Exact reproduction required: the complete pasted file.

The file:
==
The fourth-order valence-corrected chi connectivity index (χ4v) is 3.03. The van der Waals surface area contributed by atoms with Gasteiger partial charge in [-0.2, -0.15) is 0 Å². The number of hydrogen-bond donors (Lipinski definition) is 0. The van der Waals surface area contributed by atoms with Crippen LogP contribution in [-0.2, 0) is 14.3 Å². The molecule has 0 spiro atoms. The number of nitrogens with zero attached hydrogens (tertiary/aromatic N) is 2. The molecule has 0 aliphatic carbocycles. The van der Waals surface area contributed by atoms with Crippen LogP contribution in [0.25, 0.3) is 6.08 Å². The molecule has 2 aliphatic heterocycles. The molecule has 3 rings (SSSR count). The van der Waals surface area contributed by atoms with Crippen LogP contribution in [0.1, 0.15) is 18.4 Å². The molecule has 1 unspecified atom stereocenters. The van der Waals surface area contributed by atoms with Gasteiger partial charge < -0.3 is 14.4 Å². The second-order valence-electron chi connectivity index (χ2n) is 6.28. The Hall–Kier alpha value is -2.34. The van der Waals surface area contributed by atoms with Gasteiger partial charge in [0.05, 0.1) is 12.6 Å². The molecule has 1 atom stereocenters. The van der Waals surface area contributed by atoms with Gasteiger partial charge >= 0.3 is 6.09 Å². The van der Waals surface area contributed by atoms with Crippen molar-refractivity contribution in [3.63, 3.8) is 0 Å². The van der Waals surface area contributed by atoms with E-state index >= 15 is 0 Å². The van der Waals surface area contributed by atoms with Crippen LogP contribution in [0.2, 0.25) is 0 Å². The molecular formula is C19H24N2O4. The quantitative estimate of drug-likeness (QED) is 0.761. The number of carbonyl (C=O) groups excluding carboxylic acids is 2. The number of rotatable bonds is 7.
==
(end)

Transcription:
The fourth-order valence-corrected chi connectivity index (χ4v) is 3.03. The van der Waals surface area contributed by atoms with Gasteiger partial charge in [-0.2, -0.15) is 0 Å². The number of hydrogen-bond donors (Lipinski definition) is 0. The van der Waals surface area contributed by atoms with Crippen LogP contribution in [-0.2, 0) is 14.3 Å². The molecule has 0 spiro atoms. The number of nitrogens with zero attached hydrogens (tertiary/aromatic N) is 2. The molecule has 0 aliphatic carbocycles. The van der Waals surface area contributed by atoms with Crippen LogP contribution in [0.25, 0.3) is 6.08 Å². The molecule has 2 aliphatic heterocycles. The molecule has 3 rings (SSSR count). The van der Waals surface area contributed by atoms with Crippen LogP contribution in [0.1, 0.15) is 18.4 Å². The molecule has 1 unspecified atom stereocenters. The van der Waals surface area contributed by atoms with Gasteiger partial charge < -0.3 is 14.4 Å². The second-order valence-electron chi connectivity index (χ2n) is 6.28. The Hall–Kier alpha value is -2.34. The van der Waals surface area contributed by atoms with Gasteiger partial charge in [0.05, 0.1) is 12.6 Å². The molecule has 1 atom stereocenters. The van der Waals surface area contributed by atoms with Gasteiger partial charge >= 0.3 is 6.09 Å². The van der Waals surface area contributed by atoms with Crippen molar-refractivity contribution in [3.63, 3.8) is 0 Å². The van der Waals surface area contributed by atoms with E-state index >= 15 is 0 Å². The van der Waals surface area contributed by atoms with Crippen LogP contribution in [0.2, 0.25) is 0 Å². The molecular formula is C19H24N2O4. The quantitative estimate of drug-likeness (QED) is 0.761. The number of carbonyl (C=O) groups excluding carboxylic acids is 2. The number of rotatable bonds is 7.